For patients who exhaust all traditional cancer therapies, pinpointing new molecular targets for therapy requires that we examine not only the differences between their "normal" DNA and the mutated DNA of their tumor, but also other factors that influence how genes are expressed.
These "other factors" are proteins that chemically modify either the DNA — without altering the genetic code — or DNA-associated proteins that regulate gene transcription. Such gene modifiers and regulators are collectively known as epigenetic mechanisms, as they cause gene variation above and beyond changes in the DNA sequence.
Epigenetic mechanisms can be passed on when cells divide, so they have a long-term influence on how cells behave and contribute to the development of cancer and other diseases. Today, we can characterize the entire epigenomes of diseased cells from individual patients by monitoring the genome-wide distribution of epigenetic marks, along with their "writers," "readers" and "erasers."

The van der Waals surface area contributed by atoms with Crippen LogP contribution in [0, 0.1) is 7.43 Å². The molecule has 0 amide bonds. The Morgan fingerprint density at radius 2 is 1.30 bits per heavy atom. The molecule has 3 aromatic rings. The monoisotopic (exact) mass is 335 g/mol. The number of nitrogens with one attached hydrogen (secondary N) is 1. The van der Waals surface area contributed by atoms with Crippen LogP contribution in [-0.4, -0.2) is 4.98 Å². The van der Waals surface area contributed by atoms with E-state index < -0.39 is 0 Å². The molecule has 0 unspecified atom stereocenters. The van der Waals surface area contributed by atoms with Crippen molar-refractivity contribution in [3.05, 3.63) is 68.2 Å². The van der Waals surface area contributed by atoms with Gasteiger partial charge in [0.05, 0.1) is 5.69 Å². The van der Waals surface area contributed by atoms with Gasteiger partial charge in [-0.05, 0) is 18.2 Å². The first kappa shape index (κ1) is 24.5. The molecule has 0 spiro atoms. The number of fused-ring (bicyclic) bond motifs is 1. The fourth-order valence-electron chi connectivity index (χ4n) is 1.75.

This capability, together with a rapidly increasing list of compounds and drugs that target epigenetic mechanisms, is moving us closer to more widely using epigenomics for personalizing both diagnostics and treatments. Better understanding epigenomics and related technologies and applying them to patient care is central to the work of the Epigenomics Program.